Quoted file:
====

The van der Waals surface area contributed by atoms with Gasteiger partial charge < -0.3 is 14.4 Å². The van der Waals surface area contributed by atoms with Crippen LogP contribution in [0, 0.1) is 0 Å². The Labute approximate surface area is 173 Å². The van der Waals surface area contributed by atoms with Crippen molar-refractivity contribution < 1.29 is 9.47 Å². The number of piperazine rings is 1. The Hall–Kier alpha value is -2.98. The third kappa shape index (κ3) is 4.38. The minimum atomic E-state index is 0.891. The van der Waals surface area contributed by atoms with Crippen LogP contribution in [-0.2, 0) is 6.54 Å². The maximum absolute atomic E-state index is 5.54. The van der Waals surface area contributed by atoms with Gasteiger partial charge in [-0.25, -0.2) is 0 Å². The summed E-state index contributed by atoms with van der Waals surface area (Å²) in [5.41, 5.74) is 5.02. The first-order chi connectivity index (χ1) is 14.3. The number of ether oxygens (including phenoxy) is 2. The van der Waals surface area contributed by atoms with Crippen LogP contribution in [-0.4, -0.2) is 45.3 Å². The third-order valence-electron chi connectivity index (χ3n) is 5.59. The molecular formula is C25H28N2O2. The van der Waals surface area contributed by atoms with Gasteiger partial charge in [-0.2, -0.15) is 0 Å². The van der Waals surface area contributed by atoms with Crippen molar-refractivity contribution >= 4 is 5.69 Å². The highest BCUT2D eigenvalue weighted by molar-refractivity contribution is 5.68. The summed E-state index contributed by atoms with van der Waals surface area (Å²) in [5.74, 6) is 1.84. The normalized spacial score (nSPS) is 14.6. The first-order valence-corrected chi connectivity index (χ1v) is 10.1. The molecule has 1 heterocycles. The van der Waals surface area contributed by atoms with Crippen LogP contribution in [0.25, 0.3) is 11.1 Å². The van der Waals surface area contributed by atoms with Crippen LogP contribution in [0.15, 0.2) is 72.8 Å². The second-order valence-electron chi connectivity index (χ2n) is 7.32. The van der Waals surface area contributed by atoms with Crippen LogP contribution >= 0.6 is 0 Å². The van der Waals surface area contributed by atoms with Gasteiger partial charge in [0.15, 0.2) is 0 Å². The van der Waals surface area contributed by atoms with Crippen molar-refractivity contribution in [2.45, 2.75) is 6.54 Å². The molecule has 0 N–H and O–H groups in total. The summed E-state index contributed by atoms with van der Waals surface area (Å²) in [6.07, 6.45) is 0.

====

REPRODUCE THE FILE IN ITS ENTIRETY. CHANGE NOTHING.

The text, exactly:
The van der Waals surface area contributed by atoms with Gasteiger partial charge < -0.3 is 14.4 Å². The van der Waals surface area contributed by atoms with Crippen LogP contribution in [0, 0.1) is 0 Å². The Labute approximate surface area is 173 Å². The van der Waals surface area contributed by atoms with Crippen molar-refractivity contribution < 1.29 is 9.47 Å². The number of piperazine rings is 1. The Hall–Kier alpha value is -2.98. The third kappa shape index (κ3) is 4.38. The minimum atomic E-state index is 0.891. The van der Waals surface area contributed by atoms with Crippen LogP contribution in [-0.2, 0) is 6.54 Å². The maximum absolute atomic E-state index is 5.54. The van der Waals surface area contributed by atoms with Gasteiger partial charge in [-0.25, -0.2) is 0 Å². The summed E-state index contributed by atoms with van der Waals surface area (Å²) in [5.41, 5.74) is 5.02. The first-order chi connectivity index (χ1) is 14.3. The number of ether oxygens (including phenoxy) is 2. The van der Waals surface area contributed by atoms with Crippen LogP contribution in [-0.4, -0.2) is 45.3 Å². The third-order valence-electron chi connectivity index (χ3n) is 5.59. The molecular formula is C25H28N2O2. The van der Waals surface area contributed by atoms with Gasteiger partial charge in [-0.2, -0.15) is 0 Å². The van der Waals surface area contributed by atoms with Crippen molar-refractivity contribution >= 4 is 5.69 Å². The highest BCUT2D eigenvalue weighted by molar-refractivity contribution is 5.68. The summed E-state index contributed by atoms with van der Waals surface area (Å²) in [5.74, 6) is 1.84. The normalized spacial score (nSPS) is 14.6. The first-order valence-corrected chi connectivity index (χ1v) is 10.1. The molecule has 1 heterocycles. The van der Waals surface area contributed by atoms with Crippen LogP contribution in [0.25, 0.3) is 11.1 Å². The van der Waals surface area contributed by atoms with Crippen LogP contribution in [0.15, 0.2) is 72.8 Å². The second-order valence-electron chi connectivity index (χ2n) is 7.32. The van der Waals surface area contributed by atoms with Crippen LogP contribution >= 0.6 is 0 Å². The van der Waals surface area contributed by atoms with Gasteiger partial charge in [0.15, 0.2) is 0 Å². The van der Waals surface area contributed by atoms with Crippen molar-refractivity contribution in [2.45, 2.75) is 6.54 Å². The molecule has 0 N–H and O–H groups in total. The summed E-state index contributed by atoms with van der Waals surface area (Å²) in [6.07, 6.45) is 0.